Then they got smart.. they started humming and begged me to teach them the American Slow Dance.. the Waltz. We waltzed around the kitchen, humming along and then I remembered.. the last batch of cookies were still in the oven. I reached for it and they exclaimed.. wait, wait! They're not ready yet! Moroccans like their cookies "red" (browned, but they use the word for red in arabic, not brown). They laughed.. we were trying to distract you and hope you would forget. I grinned.. okay, fine, those are Moroccan cookies and the white ones are American cookies. We had reached a truce.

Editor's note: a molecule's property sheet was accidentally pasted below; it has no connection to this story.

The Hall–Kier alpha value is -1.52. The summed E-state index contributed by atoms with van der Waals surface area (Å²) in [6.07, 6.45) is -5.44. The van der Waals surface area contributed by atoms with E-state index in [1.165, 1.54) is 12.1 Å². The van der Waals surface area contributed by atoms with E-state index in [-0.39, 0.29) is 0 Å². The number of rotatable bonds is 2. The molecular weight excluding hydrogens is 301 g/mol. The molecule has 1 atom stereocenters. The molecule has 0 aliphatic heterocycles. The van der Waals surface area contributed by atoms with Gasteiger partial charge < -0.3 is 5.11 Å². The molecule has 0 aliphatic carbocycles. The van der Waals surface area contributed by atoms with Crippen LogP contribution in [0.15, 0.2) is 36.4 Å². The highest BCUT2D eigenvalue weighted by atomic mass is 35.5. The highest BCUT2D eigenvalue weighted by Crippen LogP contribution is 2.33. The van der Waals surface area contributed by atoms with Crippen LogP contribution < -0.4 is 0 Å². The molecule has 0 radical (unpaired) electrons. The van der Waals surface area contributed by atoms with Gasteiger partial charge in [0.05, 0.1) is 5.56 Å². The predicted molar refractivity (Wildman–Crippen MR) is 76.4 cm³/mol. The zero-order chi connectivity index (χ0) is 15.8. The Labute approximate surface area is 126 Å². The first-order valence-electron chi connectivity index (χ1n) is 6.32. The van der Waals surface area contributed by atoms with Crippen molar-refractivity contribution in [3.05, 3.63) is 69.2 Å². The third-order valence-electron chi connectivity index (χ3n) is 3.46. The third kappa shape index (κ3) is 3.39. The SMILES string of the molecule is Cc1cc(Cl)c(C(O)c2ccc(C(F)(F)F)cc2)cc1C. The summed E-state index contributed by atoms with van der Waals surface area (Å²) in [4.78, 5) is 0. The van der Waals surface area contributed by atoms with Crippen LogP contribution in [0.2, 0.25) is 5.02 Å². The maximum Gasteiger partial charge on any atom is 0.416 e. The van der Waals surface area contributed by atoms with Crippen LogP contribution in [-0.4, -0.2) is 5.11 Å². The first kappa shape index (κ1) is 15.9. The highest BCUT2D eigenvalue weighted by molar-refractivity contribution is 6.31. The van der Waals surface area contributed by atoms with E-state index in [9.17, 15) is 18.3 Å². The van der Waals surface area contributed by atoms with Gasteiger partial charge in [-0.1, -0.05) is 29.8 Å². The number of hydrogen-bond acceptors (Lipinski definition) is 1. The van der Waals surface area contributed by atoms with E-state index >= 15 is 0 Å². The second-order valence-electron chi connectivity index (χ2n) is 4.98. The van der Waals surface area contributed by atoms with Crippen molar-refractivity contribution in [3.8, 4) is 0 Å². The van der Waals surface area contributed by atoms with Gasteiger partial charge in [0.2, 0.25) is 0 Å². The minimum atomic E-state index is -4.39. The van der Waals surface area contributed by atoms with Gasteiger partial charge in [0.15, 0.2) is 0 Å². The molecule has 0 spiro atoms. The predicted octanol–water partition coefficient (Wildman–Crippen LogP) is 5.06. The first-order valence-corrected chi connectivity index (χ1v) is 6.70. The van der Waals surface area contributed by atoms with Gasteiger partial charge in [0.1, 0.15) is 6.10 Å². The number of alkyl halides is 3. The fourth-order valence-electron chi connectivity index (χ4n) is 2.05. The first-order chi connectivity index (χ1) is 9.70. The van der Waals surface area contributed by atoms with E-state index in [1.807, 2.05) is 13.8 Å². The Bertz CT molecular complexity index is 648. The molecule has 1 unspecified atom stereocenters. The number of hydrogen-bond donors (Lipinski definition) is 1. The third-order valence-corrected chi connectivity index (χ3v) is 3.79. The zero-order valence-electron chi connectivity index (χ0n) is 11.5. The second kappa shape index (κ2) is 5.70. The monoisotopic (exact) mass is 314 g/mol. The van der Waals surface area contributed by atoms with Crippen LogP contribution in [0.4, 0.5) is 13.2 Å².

Guess which ones got eaten? Of course, the brown ones, blackened on the bottom.


So I'm feeling spoiled.. DSL Internet just came to our little village of Agdz today! This means I can post photos on my blog once again and get a lot more done when I'm at a cyber cafe.. like respond to emails. I'm really excited about it.